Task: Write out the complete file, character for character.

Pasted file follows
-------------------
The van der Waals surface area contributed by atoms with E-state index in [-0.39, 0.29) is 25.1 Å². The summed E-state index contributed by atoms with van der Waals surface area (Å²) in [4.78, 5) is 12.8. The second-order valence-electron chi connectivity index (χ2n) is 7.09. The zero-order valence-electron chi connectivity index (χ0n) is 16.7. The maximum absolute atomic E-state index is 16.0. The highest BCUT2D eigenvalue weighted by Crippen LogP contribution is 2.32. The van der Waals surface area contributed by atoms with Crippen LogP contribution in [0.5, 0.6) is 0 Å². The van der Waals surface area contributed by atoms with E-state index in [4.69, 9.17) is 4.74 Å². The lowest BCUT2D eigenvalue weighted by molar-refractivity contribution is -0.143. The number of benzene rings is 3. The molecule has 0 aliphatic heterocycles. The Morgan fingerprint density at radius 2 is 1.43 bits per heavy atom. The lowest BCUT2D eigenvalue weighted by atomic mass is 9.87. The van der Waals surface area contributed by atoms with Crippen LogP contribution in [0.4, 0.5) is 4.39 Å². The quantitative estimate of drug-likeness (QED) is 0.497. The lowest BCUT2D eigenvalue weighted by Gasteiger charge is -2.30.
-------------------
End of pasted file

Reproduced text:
The van der Waals surface area contributed by atoms with E-state index in [-0.39, 0.29) is 25.1 Å². The summed E-state index contributed by atoms with van der Waals surface area (Å²) in [4.78, 5) is 12.8. The second-order valence-electron chi connectivity index (χ2n) is 7.09. The zero-order valence-electron chi connectivity index (χ0n) is 16.7. The maximum absolute atomic E-state index is 16.0. The highest BCUT2D eigenvalue weighted by Crippen LogP contribution is 2.32. The van der Waals surface area contributed by atoms with Crippen LogP contribution in [0.5, 0.6) is 0 Å². The van der Waals surface area contributed by atoms with E-state index in [4.69, 9.17) is 4.74 Å². The lowest BCUT2D eigenvalue weighted by molar-refractivity contribution is -0.143. The number of benzene rings is 3. The molecule has 0 aliphatic heterocycles. The Morgan fingerprint density at radius 2 is 1.43 bits per heavy atom. The lowest BCUT2D eigenvalue weighted by atomic mass is 9.87. The van der Waals surface area contributed by atoms with Crippen LogP contribution in [0.4, 0.5) is 4.39 Å². The quantitative estimate of drug-likeness (QED) is 0.497. The lowest BCUT2D eigenvalue weighted by Gasteiger charge is -2.30.